In 1814 and 1816, the Muslims of Bahia attempted to organize a revolt against the Portuguese. They wanted to overthrow the local law enforcement, free all the slaves, and commandeer ships back to Africa. Unfortunately, some slaves were serving as informants to the local police, and the revolt was crushed before it even started, with its leaders being killed. Over the next 20 years, intermittent minor revolts by Muslims and non-Muslims alike were met with no success in bringing freedom to Bahia’s slaves.

Before discussing the revolt in 1835, we must understand the unifying factor Islam played in the organization of the slaves. The Wolof, Mandinke, Hausa, Nupe, and Yoruba all spoke different languages. While some people have ignorant ideas about Africa being one monolithic entity, it is a diverse continent of different people, cultures, and nations. These Muslim slaves in Bahia were as diverse as a group of French, German, Russian, and Greek speakers. Despite their ethnic differences, the unifying factor between all of them was Islam. Islam provided them with a common language to speak (Arabic), common customs, dietary habits, and behaviors. The Muslims of Bahia would be much more connected to fellow Muslims of a different ethnicity than non-Muslims who spoke the same language as them. Throughout Islamic history, unity such as this has led to greater strength and solidarity.

Muslim slaves in Bahia, Brazil

The failed revolts of 1814 and 1816 forced Bahia’s Muslims to go into hiding. Outward expressions of Islam were repressed by the authorities. Despite this, throughout the 1820s and 1830s, the Muslim leaders and scholars focused greatly on converting other Africans (be they Catholic or animist) to Islam. Even the Brazilian authorities noticed an increase in the number of people practicing Islam, but did not pay it much attention.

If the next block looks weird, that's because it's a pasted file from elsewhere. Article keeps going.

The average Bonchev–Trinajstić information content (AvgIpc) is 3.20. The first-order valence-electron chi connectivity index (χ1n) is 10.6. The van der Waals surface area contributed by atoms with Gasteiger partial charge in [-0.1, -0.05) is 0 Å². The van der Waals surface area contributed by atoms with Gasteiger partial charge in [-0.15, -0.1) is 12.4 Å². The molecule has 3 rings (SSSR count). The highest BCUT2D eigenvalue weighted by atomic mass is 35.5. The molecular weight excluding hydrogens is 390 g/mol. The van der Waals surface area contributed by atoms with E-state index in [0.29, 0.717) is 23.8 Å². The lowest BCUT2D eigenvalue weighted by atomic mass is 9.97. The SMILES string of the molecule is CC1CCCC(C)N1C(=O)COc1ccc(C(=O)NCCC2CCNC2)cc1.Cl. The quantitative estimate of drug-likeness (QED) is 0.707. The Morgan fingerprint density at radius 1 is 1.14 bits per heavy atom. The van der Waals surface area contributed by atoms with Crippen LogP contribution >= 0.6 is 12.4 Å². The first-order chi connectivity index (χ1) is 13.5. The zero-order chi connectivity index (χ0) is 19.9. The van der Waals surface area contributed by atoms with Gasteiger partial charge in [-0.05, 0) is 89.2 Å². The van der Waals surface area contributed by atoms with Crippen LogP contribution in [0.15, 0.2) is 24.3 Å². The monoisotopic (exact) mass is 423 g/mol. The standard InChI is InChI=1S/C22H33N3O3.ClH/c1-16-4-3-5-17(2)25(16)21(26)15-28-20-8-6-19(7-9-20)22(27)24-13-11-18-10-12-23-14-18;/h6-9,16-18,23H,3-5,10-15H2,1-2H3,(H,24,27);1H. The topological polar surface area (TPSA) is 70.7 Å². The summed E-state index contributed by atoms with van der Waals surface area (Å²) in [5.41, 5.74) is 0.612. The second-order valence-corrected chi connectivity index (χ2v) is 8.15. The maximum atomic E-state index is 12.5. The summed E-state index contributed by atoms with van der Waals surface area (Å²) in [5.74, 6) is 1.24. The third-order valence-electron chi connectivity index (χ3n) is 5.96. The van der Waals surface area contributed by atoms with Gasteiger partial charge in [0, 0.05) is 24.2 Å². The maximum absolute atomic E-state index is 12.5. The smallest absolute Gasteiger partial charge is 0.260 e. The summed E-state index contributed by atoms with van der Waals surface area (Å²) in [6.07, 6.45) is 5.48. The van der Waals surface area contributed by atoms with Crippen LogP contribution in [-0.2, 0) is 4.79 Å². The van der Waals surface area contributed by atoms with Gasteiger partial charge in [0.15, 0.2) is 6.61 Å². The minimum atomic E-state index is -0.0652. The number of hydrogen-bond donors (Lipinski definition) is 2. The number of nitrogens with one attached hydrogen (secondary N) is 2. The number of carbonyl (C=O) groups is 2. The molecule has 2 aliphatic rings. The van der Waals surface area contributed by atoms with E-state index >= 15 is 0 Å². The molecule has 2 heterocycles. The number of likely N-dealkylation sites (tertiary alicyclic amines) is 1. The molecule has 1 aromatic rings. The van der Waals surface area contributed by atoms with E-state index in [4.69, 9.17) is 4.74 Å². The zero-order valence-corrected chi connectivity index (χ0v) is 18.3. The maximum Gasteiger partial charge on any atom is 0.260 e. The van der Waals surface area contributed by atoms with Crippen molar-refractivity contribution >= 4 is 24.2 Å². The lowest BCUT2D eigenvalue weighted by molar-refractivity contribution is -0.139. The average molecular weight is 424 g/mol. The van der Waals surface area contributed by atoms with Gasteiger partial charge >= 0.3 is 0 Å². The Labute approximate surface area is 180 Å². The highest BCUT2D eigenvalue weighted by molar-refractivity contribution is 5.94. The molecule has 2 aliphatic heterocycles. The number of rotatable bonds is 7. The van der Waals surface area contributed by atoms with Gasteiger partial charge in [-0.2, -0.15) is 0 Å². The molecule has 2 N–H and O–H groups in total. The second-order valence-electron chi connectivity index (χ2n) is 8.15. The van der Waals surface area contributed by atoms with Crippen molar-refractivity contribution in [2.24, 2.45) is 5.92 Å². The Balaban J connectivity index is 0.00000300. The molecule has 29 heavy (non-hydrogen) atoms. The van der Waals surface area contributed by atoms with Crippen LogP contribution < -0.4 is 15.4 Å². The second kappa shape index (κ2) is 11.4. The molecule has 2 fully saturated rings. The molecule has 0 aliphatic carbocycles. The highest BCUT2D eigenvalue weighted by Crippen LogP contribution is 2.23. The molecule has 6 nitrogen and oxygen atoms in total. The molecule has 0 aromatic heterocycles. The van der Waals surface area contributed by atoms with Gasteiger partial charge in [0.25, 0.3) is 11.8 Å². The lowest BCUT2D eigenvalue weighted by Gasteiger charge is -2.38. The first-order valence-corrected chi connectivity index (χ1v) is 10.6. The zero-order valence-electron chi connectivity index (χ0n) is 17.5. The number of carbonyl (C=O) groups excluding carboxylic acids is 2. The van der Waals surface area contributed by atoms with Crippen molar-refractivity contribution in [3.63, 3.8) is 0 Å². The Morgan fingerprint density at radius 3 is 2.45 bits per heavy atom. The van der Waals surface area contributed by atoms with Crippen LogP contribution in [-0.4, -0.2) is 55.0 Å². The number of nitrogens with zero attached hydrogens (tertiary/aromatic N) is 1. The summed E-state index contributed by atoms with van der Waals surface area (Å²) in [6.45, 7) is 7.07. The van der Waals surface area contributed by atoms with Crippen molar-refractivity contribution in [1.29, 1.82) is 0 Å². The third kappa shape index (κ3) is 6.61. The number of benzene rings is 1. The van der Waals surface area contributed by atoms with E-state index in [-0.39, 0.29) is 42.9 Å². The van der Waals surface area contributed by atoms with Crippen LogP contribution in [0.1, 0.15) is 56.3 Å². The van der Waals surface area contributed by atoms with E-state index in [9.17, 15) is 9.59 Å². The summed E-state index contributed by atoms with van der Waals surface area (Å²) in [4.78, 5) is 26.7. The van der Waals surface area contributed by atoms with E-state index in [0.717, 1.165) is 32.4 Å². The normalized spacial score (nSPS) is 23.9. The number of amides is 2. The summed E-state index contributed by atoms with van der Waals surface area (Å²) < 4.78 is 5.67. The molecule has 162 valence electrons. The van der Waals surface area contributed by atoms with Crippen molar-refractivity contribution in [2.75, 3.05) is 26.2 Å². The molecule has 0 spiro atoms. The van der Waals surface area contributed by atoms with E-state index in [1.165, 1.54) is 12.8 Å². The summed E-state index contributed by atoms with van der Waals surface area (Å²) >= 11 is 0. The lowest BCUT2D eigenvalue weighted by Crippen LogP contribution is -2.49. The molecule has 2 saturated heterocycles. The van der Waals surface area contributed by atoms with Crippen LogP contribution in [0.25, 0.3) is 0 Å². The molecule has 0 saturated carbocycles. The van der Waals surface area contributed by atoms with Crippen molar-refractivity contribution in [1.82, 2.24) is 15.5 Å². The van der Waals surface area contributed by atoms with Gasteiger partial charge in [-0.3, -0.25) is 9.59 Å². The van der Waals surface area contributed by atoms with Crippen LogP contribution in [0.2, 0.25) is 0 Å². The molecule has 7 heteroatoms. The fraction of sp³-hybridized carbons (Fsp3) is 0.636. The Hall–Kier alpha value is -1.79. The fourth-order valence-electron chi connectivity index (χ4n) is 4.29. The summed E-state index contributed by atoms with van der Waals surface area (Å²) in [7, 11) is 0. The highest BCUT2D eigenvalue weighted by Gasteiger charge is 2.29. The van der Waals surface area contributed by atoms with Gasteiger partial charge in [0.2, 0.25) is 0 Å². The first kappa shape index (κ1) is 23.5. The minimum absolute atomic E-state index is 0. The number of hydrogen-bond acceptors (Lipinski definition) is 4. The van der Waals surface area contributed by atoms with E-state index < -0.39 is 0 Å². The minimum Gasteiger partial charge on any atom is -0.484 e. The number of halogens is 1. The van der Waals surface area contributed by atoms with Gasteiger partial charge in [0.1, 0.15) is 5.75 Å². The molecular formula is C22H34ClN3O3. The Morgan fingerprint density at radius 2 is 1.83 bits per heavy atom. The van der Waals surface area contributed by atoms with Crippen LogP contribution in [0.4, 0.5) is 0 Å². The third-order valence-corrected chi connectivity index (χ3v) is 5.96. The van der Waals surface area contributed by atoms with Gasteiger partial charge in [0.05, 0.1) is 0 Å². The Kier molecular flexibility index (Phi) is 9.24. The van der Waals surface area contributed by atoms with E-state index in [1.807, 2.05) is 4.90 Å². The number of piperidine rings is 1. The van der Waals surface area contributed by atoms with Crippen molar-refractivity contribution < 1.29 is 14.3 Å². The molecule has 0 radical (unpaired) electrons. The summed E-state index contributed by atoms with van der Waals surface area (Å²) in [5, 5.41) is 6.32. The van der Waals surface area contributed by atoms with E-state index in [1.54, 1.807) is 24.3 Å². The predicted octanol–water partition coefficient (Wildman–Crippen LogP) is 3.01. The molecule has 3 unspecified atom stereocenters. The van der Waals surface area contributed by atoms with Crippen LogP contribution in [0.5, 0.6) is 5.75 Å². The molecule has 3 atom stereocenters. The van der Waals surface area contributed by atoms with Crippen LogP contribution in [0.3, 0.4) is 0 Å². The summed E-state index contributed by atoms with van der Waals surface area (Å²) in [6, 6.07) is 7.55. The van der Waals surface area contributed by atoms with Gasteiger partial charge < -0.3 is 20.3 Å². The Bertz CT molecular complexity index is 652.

The people who organized the revolt were exclusively Muslim scholars. Due to the strength of the Muslim community, they were well respected by the people and held in a position of honor and esteem. Among these leaders were men such as:

Shaykh Dandara – a wealthy freedman who was an imam

Shaykh Sanim – an elderly slave who established a school to teach people about Islam

Malam Bubakar Ahuna – the leading scholar throughout Bahia, who organized Muslim community events

These Muslim scholars, as well as many others, used the mosques as a base of operations. There they discussed plans for revolt, stored weapons, and educated the local Africans. It was through these mosques that Malam Bubakar distributed his call to jihaad (holy struggle, or military resistance). He wrote out a document in Arabic that called on Muslims to unify in preparation for the coming revolt against their Brazilian masters.